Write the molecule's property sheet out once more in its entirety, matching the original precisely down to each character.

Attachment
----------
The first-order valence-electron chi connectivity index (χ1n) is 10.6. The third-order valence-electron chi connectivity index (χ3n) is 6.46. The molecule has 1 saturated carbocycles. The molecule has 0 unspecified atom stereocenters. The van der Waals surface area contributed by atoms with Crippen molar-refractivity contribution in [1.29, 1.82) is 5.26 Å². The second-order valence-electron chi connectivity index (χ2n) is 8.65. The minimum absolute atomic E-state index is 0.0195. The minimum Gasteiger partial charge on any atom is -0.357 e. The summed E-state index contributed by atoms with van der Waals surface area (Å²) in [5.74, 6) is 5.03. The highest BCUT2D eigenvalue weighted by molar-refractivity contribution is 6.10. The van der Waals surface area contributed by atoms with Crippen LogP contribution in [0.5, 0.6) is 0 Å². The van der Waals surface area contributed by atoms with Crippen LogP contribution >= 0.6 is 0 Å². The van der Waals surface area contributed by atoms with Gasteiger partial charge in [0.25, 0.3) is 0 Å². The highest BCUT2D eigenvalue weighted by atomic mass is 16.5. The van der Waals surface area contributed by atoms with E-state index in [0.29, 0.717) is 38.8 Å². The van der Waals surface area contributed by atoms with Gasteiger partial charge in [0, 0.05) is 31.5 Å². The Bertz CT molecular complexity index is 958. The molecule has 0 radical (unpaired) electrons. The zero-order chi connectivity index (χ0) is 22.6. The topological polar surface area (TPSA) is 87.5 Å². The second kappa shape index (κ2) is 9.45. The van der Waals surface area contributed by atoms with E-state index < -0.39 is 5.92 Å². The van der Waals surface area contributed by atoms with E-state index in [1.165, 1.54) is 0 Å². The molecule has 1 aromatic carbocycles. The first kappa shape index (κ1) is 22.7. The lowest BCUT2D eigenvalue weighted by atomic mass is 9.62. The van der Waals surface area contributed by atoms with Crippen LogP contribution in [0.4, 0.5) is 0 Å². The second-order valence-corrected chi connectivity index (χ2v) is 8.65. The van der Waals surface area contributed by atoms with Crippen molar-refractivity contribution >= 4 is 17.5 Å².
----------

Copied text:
The first-order valence-electron chi connectivity index (χ1n) is 10.6. The third-order valence-electron chi connectivity index (χ3n) is 6.46. The molecule has 1 saturated carbocycles. The molecule has 0 unspecified atom stereocenters. The van der Waals surface area contributed by atoms with Crippen molar-refractivity contribution in [1.29, 1.82) is 5.26 Å². The second-order valence-electron chi connectivity index (χ2n) is 8.65. The minimum absolute atomic E-state index is 0.0195. The minimum Gasteiger partial charge on any atom is -0.357 e. The summed E-state index contributed by atoms with van der Waals surface area (Å²) in [5.74, 6) is 5.03. The highest BCUT2D eigenvalue weighted by molar-refractivity contribution is 6.10. The van der Waals surface area contributed by atoms with Crippen LogP contribution in [0.5, 0.6) is 0 Å². The van der Waals surface area contributed by atoms with Crippen LogP contribution >= 0.6 is 0 Å². The van der Waals surface area contributed by atoms with Gasteiger partial charge in [0.25, 0.3) is 0 Å². The highest BCUT2D eigenvalue weighted by atomic mass is 16.5. The van der Waals surface area contributed by atoms with E-state index in [0.29, 0.717) is 38.8 Å². The van der Waals surface area contributed by atoms with Gasteiger partial charge in [0, 0.05) is 31.5 Å². The Bertz CT molecular complexity index is 958. The molecule has 0 radical (unpaired) electrons. The zero-order chi connectivity index (χ0) is 22.6. The topological polar surface area (TPSA) is 87.5 Å². The second kappa shape index (κ2) is 9.45. The van der Waals surface area contributed by atoms with E-state index < -0.39 is 5.92 Å². The van der Waals surface area contributed by atoms with E-state index in [1.165, 1.54) is 0 Å². The molecule has 1 aromatic carbocycles. The first kappa shape index (κ1) is 22.7. The lowest BCUT2D eigenvalue weighted by atomic mass is 9.62. The van der Waals surface area contributed by atoms with Crippen LogP contribution in [0.4, 0.5) is 0 Å². The second-order valence-corrected chi connectivity index (χ2v) is 8.65. The van der Waals surface area contributed by atoms with Crippen molar-refractivity contribution >= 4 is 17.5 Å².